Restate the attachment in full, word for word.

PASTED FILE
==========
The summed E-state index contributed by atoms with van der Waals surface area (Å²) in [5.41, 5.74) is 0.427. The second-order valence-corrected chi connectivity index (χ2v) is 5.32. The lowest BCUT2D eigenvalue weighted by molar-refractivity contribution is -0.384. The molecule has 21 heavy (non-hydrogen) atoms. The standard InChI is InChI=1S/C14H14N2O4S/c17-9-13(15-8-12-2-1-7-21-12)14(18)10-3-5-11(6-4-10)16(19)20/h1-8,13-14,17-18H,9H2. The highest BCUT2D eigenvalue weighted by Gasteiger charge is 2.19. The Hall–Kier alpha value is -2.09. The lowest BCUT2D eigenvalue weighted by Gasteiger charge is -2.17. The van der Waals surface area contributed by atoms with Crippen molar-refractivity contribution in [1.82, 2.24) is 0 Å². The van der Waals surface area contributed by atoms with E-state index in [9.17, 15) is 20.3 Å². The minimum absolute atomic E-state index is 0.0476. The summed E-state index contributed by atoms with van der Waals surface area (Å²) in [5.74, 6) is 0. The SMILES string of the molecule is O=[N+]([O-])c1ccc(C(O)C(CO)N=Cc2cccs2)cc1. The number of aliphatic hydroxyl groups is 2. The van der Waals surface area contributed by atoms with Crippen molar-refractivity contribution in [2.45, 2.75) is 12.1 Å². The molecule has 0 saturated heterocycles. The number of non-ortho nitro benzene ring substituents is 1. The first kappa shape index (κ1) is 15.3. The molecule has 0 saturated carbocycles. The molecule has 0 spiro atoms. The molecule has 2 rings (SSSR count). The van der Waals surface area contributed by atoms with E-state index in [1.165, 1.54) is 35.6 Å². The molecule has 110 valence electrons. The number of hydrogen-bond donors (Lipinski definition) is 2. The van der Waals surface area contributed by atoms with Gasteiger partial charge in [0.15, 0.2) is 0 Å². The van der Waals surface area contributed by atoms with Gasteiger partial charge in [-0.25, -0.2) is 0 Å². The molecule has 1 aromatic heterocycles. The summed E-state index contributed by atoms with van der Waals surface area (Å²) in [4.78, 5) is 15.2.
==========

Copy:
The summed E-state index contributed by atoms with van der Waals surface area (Å²) in [5.41, 5.74) is 0.427. The second-order valence-corrected chi connectivity index (χ2v) is 5.32. The lowest BCUT2D eigenvalue weighted by molar-refractivity contribution is -0.384. The molecule has 21 heavy (non-hydrogen) atoms. The standard InChI is InChI=1S/C14H14N2O4S/c17-9-13(15-8-12-2-1-7-21-12)14(18)10-3-5-11(6-4-10)16(19)20/h1-8,13-14,17-18H,9H2. The highest BCUT2D eigenvalue weighted by Gasteiger charge is 2.19. The Hall–Kier alpha value is -2.09. The lowest BCUT2D eigenvalue weighted by Gasteiger charge is -2.17. The van der Waals surface area contributed by atoms with Crippen molar-refractivity contribution in [1.82, 2.24) is 0 Å². The van der Waals surface area contributed by atoms with E-state index in [9.17, 15) is 20.3 Å². The minimum absolute atomic E-state index is 0.0476. The summed E-state index contributed by atoms with van der Waals surface area (Å²) in [5.74, 6) is 0. The SMILES string of the molecule is O=[N+]([O-])c1ccc(C(O)C(CO)N=Cc2cccs2)cc1. The number of aliphatic hydroxyl groups is 2. The van der Waals surface area contributed by atoms with Crippen molar-refractivity contribution in [2.45, 2.75) is 12.1 Å². The molecule has 0 saturated heterocycles. The number of non-ortho nitro benzene ring substituents is 1. The first kappa shape index (κ1) is 15.3. The molecule has 0 saturated carbocycles. The molecule has 0 spiro atoms. The molecule has 2 rings (SSSR count). The van der Waals surface area contributed by atoms with E-state index in [1.165, 1.54) is 35.6 Å². The molecule has 110 valence electrons. The number of hydrogen-bond donors (Lipinski definition) is 2. The van der Waals surface area contributed by atoms with Gasteiger partial charge in [0.15, 0.2) is 0 Å². The van der Waals surface area contributed by atoms with Gasteiger partial charge in [-0.25, -0.2) is 0 Å². The molecule has 1 aromatic heterocycles. The summed E-state index contributed by atoms with van der Waals surface area (Å²) in [4.78, 5) is 15.2.